Q: The book is part memoir, part history and part call to action. Why did you structure it this way?

A: I think the decision to structure it this way was really to put the family element in it and really bring the reader along on my journey. To say I was a normal person who got the opportunity to uncover an extraordinary part of history and an extraordinary part of my family that also helped me find my purpose. It was really about uncovering that story along with my own story. It helped me decide to change careers to become a chief diversity officer after the movie “Red Tails,” because I wanted to work with companies to ensure that those who were invisible or whose names could be changed had an opportunity to have someone at the table to defend them.

Q: What were some of the more surprising things you learned in your research?

A: I think the first, most shocking thing that I found out was that when Ben Jr. was at West Point no one ever allowed him to sit down and eat. So, when you’re a cadet there you ask permission to sit and for four years, three times a day, no one ever allowed him permission to sit. That was mind blowing. The second thing was that when Ben Jr. took command of the Tuskegee Airmen, he was in his late 20s. And he was responsible for 15,000 people in a 100% segregated military. The third thing I found out that was really shocking was when I visited the Army War College at Carlisle Barracks, Pennsylvania. I learned that it was at the war college where researchers wrote the report on the negro soldier in the 1920s which essentially limited their progress and opportunity because it published a variety of stereotypes with no doctors, no medical personnel on the committee, which ensured that blacks couldn’t operate machinery, couldn’t command white soldiers. Many of the things that became de facto policies were written in that report that was published by the war college. The irony of that is that Benjamin Davis Sr.’s collection of files, honors, paperwork and uniform are housed at the war college right next to the letter that they wrote to limit his career.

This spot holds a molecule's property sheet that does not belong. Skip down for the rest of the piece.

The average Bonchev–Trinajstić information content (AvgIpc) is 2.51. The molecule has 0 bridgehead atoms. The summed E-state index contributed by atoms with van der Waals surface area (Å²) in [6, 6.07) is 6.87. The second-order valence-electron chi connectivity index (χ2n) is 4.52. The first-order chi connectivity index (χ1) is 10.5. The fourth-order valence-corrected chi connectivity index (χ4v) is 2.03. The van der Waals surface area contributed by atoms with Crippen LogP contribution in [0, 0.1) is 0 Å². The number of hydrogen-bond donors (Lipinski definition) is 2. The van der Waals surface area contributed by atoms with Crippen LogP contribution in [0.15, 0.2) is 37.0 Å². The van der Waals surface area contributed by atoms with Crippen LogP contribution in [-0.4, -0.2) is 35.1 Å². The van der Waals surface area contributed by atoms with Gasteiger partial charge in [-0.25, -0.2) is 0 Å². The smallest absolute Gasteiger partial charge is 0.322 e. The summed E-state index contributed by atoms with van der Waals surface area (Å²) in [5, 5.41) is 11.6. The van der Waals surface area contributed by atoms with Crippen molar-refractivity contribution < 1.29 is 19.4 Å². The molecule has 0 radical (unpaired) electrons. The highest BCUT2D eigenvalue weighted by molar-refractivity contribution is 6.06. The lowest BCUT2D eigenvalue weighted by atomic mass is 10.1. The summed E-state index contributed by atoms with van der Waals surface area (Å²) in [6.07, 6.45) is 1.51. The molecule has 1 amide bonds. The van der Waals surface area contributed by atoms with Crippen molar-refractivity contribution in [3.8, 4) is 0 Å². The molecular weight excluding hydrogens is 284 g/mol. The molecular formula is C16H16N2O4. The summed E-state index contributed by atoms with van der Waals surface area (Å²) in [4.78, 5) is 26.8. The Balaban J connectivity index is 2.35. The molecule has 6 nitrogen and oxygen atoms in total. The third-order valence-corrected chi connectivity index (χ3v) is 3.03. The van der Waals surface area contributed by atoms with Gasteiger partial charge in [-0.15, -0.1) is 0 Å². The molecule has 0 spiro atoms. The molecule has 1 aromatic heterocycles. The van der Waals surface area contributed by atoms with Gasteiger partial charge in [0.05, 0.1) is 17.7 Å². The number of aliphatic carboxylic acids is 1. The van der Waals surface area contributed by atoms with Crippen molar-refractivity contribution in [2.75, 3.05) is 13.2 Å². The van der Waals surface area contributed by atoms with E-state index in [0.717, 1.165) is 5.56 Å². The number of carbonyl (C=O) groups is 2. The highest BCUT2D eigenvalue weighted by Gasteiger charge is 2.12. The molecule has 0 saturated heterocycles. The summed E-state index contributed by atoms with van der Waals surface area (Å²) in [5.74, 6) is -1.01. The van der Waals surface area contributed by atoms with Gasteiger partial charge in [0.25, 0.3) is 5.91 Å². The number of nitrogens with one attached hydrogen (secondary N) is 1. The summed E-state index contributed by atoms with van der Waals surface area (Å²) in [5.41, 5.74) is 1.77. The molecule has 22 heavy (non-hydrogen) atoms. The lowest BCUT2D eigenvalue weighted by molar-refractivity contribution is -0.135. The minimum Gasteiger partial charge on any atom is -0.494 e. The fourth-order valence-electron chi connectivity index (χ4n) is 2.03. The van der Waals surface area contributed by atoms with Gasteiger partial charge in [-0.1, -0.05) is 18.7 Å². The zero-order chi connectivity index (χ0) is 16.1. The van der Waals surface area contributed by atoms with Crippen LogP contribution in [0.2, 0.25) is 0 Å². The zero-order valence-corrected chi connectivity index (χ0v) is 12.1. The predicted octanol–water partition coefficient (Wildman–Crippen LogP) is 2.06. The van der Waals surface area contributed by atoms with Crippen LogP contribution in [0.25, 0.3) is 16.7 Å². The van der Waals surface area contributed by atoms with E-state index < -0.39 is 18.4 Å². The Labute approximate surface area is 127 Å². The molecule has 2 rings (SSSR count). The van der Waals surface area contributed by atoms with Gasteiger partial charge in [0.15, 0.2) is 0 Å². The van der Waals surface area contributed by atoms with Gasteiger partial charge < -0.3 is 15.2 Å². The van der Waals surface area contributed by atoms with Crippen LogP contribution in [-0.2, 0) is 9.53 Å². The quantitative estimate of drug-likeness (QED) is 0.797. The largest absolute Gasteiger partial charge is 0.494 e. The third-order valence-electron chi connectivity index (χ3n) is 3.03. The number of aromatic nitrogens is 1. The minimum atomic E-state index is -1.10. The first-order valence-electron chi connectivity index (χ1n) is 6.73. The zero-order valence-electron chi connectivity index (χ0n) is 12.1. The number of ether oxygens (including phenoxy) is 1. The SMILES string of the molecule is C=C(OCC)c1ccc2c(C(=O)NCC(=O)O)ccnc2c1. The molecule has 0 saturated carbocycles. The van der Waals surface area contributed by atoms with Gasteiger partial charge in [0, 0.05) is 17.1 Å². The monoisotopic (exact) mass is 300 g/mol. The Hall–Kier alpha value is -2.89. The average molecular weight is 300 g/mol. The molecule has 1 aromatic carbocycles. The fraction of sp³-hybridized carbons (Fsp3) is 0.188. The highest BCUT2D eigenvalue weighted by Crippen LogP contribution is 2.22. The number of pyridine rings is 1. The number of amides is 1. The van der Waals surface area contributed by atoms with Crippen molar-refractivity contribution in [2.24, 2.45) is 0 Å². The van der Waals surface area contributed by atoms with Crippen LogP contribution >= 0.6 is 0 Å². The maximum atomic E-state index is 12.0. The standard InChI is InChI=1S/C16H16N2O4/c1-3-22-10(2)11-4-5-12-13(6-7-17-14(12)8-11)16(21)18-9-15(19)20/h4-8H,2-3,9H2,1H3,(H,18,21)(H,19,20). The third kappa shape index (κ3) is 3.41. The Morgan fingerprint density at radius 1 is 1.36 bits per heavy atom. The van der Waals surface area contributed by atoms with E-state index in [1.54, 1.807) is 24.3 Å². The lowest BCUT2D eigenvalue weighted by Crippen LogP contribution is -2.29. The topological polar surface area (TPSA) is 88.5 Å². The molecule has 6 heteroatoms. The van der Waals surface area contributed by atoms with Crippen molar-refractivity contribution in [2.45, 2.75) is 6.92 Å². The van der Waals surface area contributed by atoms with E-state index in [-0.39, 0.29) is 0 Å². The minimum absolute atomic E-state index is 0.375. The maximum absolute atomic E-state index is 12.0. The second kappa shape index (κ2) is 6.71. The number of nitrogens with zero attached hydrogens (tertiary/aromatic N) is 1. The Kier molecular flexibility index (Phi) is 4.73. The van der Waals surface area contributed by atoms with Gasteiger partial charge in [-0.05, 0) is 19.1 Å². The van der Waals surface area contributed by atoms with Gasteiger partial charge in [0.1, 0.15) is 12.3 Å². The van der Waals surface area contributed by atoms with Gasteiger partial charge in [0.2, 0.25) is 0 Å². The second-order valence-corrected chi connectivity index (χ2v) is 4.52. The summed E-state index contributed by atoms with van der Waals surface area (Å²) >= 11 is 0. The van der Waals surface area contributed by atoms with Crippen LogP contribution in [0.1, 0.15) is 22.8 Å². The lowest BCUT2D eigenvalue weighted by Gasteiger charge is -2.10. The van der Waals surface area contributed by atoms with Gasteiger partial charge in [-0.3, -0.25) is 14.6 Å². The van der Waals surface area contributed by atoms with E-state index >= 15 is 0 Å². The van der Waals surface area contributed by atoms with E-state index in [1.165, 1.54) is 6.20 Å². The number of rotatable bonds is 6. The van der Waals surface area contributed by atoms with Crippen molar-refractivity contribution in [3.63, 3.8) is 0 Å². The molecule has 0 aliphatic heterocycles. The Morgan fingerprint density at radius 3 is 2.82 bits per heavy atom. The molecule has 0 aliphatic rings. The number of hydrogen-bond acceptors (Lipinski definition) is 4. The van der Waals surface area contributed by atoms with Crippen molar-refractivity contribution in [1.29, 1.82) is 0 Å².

Q: The last section of the book is titled “Becoming a Visible General” and is a call to action. What do you hope readers will do with that?

A: At the end of the book, I share with people the process I went through to make an invisible history visible. I’ve had readers, dozens and dozens, go through the steps and find out someone in their family did something they didn’t know about. I’ve had people tell me one of their grandparents was in the Holocaust but never said anything until they started asking questions of them. For me that was a really special moment to know that people are uncovering their own stories. If I can have a takeaway from this book, it is that Black history is American history and that all these stories make up the tapestry that is America. If this story was invisible to even me in the family, can you imagine how many untold stories are out there from different people’s accomplishments, different people’s journeys that they went through that are all a part of American history but just aren’t written down? So that was the purpose of that part of the book, to say you can start your own journey, here are the steps I took. Here are the areas where I have found success. And why don’t you give it a shot as well?

Todd South has written about crime, courts, government and the military for multiple publications since 2004 and was named a 2014 Pulitzer finalist for a co-written project on witness intimidation. Todd is a Marine veteran of the Iraq War.